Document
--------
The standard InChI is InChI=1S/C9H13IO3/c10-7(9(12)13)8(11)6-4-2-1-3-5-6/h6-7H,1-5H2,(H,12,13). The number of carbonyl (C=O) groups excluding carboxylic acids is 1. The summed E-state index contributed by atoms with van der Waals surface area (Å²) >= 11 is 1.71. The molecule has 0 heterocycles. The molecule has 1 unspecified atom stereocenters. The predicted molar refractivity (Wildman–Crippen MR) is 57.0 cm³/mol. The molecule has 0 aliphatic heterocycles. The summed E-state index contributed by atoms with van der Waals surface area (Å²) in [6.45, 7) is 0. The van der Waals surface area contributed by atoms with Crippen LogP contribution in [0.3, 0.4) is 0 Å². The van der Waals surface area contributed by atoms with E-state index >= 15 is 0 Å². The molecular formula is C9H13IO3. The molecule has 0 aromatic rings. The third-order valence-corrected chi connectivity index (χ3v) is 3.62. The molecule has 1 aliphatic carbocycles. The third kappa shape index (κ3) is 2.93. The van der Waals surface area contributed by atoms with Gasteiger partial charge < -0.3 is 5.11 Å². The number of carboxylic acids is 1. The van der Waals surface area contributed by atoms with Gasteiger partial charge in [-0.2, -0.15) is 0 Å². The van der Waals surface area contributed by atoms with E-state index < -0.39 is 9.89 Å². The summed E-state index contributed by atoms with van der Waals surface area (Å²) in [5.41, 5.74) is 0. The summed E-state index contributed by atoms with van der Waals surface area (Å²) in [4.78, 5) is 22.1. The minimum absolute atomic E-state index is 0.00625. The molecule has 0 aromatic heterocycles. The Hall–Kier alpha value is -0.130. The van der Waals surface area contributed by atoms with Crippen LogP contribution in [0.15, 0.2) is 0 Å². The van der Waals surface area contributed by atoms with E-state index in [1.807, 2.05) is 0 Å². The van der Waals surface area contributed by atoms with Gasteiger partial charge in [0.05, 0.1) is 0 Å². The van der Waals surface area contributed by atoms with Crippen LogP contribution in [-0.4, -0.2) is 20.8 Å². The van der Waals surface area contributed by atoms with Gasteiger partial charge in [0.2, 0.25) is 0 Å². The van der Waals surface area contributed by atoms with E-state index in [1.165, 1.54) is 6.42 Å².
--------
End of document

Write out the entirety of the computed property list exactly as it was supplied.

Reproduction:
The standard InChI is InChI=1S/C9H13IO3/c10-7(9(12)13)8(11)6-4-2-1-3-5-6/h6-7H,1-5H2,(H,12,13). The number of carbonyl (C=O) groups excluding carboxylic acids is 1. The summed E-state index contributed by atoms with van der Waals surface area (Å²) >= 11 is 1.71. The molecule has 0 heterocycles. The molecule has 1 unspecified atom stereocenters. The predicted molar refractivity (Wildman–Crippen MR) is 57.0 cm³/mol. The molecule has 0 aliphatic heterocycles. The summed E-state index contributed by atoms with van der Waals surface area (Å²) in [6.45, 7) is 0. The van der Waals surface area contributed by atoms with Crippen LogP contribution in [0.3, 0.4) is 0 Å². The van der Waals surface area contributed by atoms with E-state index >= 15 is 0 Å². The molecular formula is C9H13IO3. The molecule has 0 aromatic rings. The third-order valence-corrected chi connectivity index (χ3v) is 3.62. The molecule has 1 aliphatic carbocycles. The third kappa shape index (κ3) is 2.93. The van der Waals surface area contributed by atoms with Gasteiger partial charge < -0.3 is 5.11 Å². The number of carboxylic acids is 1. The van der Waals surface area contributed by atoms with Gasteiger partial charge in [-0.2, -0.15) is 0 Å². The van der Waals surface area contributed by atoms with E-state index < -0.39 is 9.89 Å². The summed E-state index contributed by atoms with van der Waals surface area (Å²) in [5.41, 5.74) is 0. The summed E-state index contributed by atoms with van der Waals surface area (Å²) in [4.78, 5) is 22.1. The minimum absolute atomic E-state index is 0.00625. The molecule has 0 aromatic heterocycles. The Hall–Kier alpha value is -0.130. The van der Waals surface area contributed by atoms with Crippen LogP contribution in [0.15, 0.2) is 0 Å². The van der Waals surface area contributed by atoms with E-state index in [1.807, 2.05) is 0 Å². The van der Waals surface area contributed by atoms with Gasteiger partial charge in [0.05, 0.1) is 0 Å². The van der Waals surface area contributed by atoms with Crippen LogP contribution in [-0.4, -0.2) is 20.8 Å². The van der Waals surface area contributed by atoms with Gasteiger partial charge in [0.2, 0.25) is 0 Å². The van der Waals surface area contributed by atoms with E-state index in [1.165, 1.54) is 6.42 Å².